Increase Text Size Decrease Text Size Divider Print This Chapter Divider

Kinsukoroi by Avi

Chapter 1

To my two beautiful betas:

Yoru, who has been by my side for years, helped me through the bad times, fell in love with SessKag the moment I mentioned it, and gives some of the best hugs!

Ali, who has been amazingly supportive, considerate, and who fell in love with the concept of SessKag before she ever even watched InuYasha!

 

Kintsugi/Kinsukoroi

Golden Joinery/Golden Repair

The Japanese art of repairing broken pottery using a gold lacquer to hold the pieces together.

A method created around the 15th century used to signify the beauty of imperfection and flaws.

The skill takes time and careful precision. The artist must truly love and care for the piece to help it to become beautiful, again.

 

 

 

 

Once. Twice. The water rippled gently from the soft impact. It skewed the image that was being reflected in the cool spring. Perhaps it was for the better. This way she could not see herself or the shame that crossed her features.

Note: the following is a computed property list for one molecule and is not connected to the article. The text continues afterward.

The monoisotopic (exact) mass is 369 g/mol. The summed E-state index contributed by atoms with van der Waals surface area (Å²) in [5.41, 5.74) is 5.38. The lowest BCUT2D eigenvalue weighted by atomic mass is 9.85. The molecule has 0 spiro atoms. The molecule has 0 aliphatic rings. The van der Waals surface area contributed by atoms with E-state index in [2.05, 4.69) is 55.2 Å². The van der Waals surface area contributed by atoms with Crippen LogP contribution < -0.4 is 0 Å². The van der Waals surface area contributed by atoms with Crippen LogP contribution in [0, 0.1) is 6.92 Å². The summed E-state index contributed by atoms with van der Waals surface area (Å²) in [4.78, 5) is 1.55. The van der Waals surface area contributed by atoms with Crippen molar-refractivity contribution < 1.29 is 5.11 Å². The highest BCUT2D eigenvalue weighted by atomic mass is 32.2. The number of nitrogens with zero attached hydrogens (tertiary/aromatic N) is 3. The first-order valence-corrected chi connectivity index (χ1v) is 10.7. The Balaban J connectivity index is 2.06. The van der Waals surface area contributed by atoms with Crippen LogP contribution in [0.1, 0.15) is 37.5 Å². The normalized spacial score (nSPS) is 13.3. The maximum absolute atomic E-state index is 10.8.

Another tear slid softly down Kagome’s cheek, gliding over her chin and dropping with a light splash into the water, creating another ripple. A quiet sob escaped her throat. Clenching her eyes shut tightly, she slapped her reflection in the water, stirring and distorting it. Turning away she buried her face into the palms of her wet hands and wept.

“Ugly! I’m ugly! I could never be as pretty as her!” Each word was choked through a sob. “I lack her grace! I lack her power and strength! And I lack her beauty!”

This wasn’t the first time Kagome had sought solitude in the forest, away from the village and her friends. She never told them the truth about her solitary excursions. They believed her to be meditating. She always returned appearing just as cheery as when she had left. No one ever knew that these outings were used to lament in secrecy. 

Her reasons for grieving varied. Occasionally, it was to mourn for her family, unable to return to them. Wondering how mama, jiji and Souta were doing without her. Missing her little brother’s bothersome prattling and his charming smile. Yearning for her mother’s warm embrace and delectable cooking. She even longed to hear her jiji’s repetitious lectures on ancient Japan.